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Lessons From the Pandemic: Broadened Horizons

(Shutterstock image)
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Editor’s Note: The Source is pleased to publish the winning essays of the Charlotte Amalie High School students who competed in the Alpine Essay Contest, offering their perspectives on living through a pandemic, and their hopes for the future as we prepare to enter a new year. The following essay by 11th-grader Ariel Paul is the second of four we’ll present in the coming days.

Editor's Note: The Source is pleased to publish the winning essays of the Charlotte Amalie High School students who competed in the Alpine Essay Contest, offering their perspectives on living through a pandemic, and their hopes for the future as we prepare to enter a new year. The following essay by 10th-grader Maleah Davis is the first of four we'll present in the coming days.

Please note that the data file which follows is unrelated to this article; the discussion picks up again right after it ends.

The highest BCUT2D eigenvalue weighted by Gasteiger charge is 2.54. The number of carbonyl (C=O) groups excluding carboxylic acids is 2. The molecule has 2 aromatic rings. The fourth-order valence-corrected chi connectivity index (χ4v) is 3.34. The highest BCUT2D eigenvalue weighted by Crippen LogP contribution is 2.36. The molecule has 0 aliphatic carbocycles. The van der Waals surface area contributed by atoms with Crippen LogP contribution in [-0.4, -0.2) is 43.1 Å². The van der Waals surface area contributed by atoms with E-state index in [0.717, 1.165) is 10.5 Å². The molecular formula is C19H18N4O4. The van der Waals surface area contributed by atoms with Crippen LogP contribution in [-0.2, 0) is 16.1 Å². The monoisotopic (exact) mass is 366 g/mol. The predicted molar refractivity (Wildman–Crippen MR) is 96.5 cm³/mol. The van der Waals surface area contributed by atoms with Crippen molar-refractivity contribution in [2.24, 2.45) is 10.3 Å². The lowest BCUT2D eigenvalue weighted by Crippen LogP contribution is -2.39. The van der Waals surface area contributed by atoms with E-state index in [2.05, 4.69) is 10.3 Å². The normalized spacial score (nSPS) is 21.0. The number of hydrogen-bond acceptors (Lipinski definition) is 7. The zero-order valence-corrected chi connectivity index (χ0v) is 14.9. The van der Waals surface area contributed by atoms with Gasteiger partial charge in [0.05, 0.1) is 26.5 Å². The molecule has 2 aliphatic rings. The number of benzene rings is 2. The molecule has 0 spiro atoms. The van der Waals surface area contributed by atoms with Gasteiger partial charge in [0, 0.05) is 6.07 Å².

Ariel Paul (Submitted photo)

There was a time that I used to beg my mother to homeschool me. However, every time I would ask, she would shoot me down. There were different reasons for it; she said she was too busy, for one, but she also told me that peer interaction was necessary to develop and homeschooling me would take that away. “I already interact with people,” I would argue. “Why should I go to school? I can learn more on my own.” Whenever I said this, she would give me a knowing smile. It drove me crazy at times. It was only when COVID-19 came along that I understood what she was trying to tell me. The pandemic affected my life in many ways, but most of all, it taught me the importance of the communities I previously took for granted.